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Sending struct via TCP in C

Jgreer2011
Jgreer2011 asked
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Last Modified: 2012-05-11
I have a program to send records to a tcp server from a client. The problem is the server is not receiving the correct bytes.

Ex. Struct to Send

struct a {
uint16_t id;
char name[20];
 }m;

struct b {
uint32_t id;
char fname[20];
char lname[20];
}n;

write(fd,&m, sizeof(struct a));
File Format
123
Kim
Lee
234
John
Lee

Run Client code like: ./a.out <IP> <PORT> < record.txt
How do I send buffer file to the server to ensure correct padding and endianness?
See code example below. What I doing wrong??
/* C Libraries to include in the program. */
#include <fcntl.h>
#include <unistd.h>
#include <sys/socket.h>
#include <sys/socket.h>

#include <stdint.h>
#include <stdlib.h>
#include <string.h>
#include <stdio.h>
#include <netinet/in.h>
#include <arpa/inet.h>
#include <netinet/tcp.h>
#define BUFFSIZE    256

/* Declaring header stuctures. */

struct header{
uint16_t ver;
uint16_t cnt;
};

/* Declaring version stuctures. */


struct ver1{
uint16_t id;
char name[20];
}v[1024];

struct ver2{
uint32_t pid;
char fname[20];
char lname[20];
}r[1024];

struct ver1 *v1_ptr;
struct ver2 *v2_ptr;


 /* Start of main () .*/

int main ( int argc, char *argv[])
{

 /* Declaring important variables*/

int sockfd,portnum,n=0, j=0;
int i = 0,x=0;
socklen_t len;
char *string;
struct sockaddr_in a;
struct sockaddr *ptr;
struct header h;
ptr = (struct sockaddr *)&a;
len = sizeof(a);
char *host;
host = argv[1];
portnum = atoi(argv[2]);
FILE *fp;
int  version;
version = atoi(argv[3]);
char buff[BUFFSIZE];
h.ver = htons(version);
// h.cnt = htons(5);

char temp[BUFSIZ];

/* Instructions to run program from command prompt. */
if (argc < 4 ) {
    printf("usage:%s <IP> <PORT> 0 <FILE> \n", argv[0]);
}

/* Notify of socket connection error. */

if (( sockfd = socket(AF_INET, SOCK_STREAM, 0) ) < 0 ) {
      printf("Socket Connection Error");
      exit (0);
}

/* Set up the server address.*/

bzero(&a, sizeof(a));
a.sin_family = AF_INET;
a.sin_port = htons(portnum);
if (inet_pton(AF_INET, host, &a.sin_addr) <= 0 )
printf ("inet_pton error for %s", argv [1]);

/* Connecting to the server. */

 connect (sockfd, (struct sockaddr *) &a, sizeof(a));

// Open and read text file.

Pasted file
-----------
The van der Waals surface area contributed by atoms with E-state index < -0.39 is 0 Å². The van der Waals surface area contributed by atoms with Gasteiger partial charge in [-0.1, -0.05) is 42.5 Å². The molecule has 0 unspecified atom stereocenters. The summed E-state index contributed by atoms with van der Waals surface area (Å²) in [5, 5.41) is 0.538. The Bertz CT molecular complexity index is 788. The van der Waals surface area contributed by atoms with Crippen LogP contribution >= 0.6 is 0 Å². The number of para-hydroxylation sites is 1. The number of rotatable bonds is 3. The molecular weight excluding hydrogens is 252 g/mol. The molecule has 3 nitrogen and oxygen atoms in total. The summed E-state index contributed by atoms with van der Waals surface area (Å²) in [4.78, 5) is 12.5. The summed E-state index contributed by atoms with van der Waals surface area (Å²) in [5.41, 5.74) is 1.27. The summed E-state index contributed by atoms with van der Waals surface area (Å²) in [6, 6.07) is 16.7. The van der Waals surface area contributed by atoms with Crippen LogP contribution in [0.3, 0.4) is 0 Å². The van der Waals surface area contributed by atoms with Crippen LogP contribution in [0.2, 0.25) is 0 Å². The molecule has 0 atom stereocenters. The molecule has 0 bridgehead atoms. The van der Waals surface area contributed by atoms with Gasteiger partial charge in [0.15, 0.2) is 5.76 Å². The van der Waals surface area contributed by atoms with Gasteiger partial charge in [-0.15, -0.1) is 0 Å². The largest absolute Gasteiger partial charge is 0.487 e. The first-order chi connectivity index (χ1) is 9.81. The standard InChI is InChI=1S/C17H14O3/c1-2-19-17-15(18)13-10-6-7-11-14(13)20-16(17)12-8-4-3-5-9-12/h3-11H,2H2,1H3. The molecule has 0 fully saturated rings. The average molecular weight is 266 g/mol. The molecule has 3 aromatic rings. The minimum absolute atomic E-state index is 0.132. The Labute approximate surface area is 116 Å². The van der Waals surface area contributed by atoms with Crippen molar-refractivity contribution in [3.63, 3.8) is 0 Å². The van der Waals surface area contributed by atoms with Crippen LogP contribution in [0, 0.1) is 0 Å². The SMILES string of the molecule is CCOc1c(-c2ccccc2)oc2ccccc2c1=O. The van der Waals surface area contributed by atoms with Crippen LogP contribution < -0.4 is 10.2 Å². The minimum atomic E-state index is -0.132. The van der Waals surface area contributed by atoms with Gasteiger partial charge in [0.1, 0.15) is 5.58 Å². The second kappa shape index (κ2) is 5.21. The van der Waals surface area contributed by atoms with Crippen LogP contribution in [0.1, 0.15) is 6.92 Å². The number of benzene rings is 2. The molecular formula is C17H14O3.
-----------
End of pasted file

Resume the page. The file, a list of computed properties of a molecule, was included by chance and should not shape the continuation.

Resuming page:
if((fp = fopen("record.txt","r"))==NULL) {
    printf("Cannot open file.\n");
      exit(1);
  }

// Begin read for ver2
 

   while(fscanf(fp,"%s",buff) != EOF)
   {

         if(x == 0)
         {
         r[n].pid =htonl( atoi(buff));
        printf("r.pid-->%d\n",htonl(r[n].pid));

         }
         if(x == 1){
        strcpy(r[n].fname,buff);
        printf("r.fname = %s\n",r[n].fname);
                     }
         if(x == 2){
         strcpy(r[n].lname,buff);

 printf("r.lname = %s\n",r[n].lname);
        }
        x++;
       n++;
        if(x > 2)
        x=0;
             }


   // begin read for ver1

    if((fp = fopen("record.txt","r"))==NULL) {
    printf("Cannot open file.\n");
     exit(1);
  }
    while(fscanf(fp,"%s",buff) != EOF)
   {
       if(x == 0)
         {
       v[n].id = htons(atoi(buff));
      printf("v.id-->%d \n",htons(v[n].id));


          }
       if(x >= 1){
       strcpy(v[n].name,buff);
       printf("v.name = %s\n",v[n].name);

 }
     x++;
     n++;
     if(x > 2)
 x=0;
// count line (should equal 15)
     j++;
}
     // Number of records to send (should = 5)
      h.cnt = htons(j)/3;

      fflush(fp);


// Start to write to the server.

      write(sockfd,&h,sizeof(struct header)); // write header

      if(h.ver == 0){
 
// Write version 1 (I use 22 to push out all the data but you can
// change, if I dont it sends nothng to server)

       write(sockfd,&v[22],htons(sizeof(v[22])));
      }
       if(version > 0){

//  write version 2


    write(sockfd,&r[0],htonl(sizeof(r[6])));
   }
          close(sockfd);
          return(0);
    }

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Author

Commented:
Yes, I have tried everything , and more even reading the structs individually with getch() and store to a buffer, check my code below. But I still get spaces between the receive input and also garbage characters.
if((fp = fopen("record.txt","r"))==NULL) {
    printf("Cannot open file.\n");
    exit(1);
  }


while(1)
 getch();

while(c != '\n' && c != EOF){
buff[i]=c;
i++;
c = fgetc(fp);
}
buff[i] = '\0';

a.id = atoi(buff);
a.id = atoi(buff);

strcpy(a.name,buff);
strcpy(a.name,buff);

b.pid = atoi(buff);
b.pid = atoi(buff);

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Commented:
>> even reading the structs individually with getch()

That won't help you, since you're still depending on how the data is stored in the file.

In my previous post, I tried to very clearly describe the two changes you have to make. Please let me know if any of what I said requires further clarification.

Author

Commented:
Can you please elaborate on part b).. detailing how to write the struct separately with code.
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Commented:
>> Can you please elaborate on part b).. detailing how to write the struct separately with code.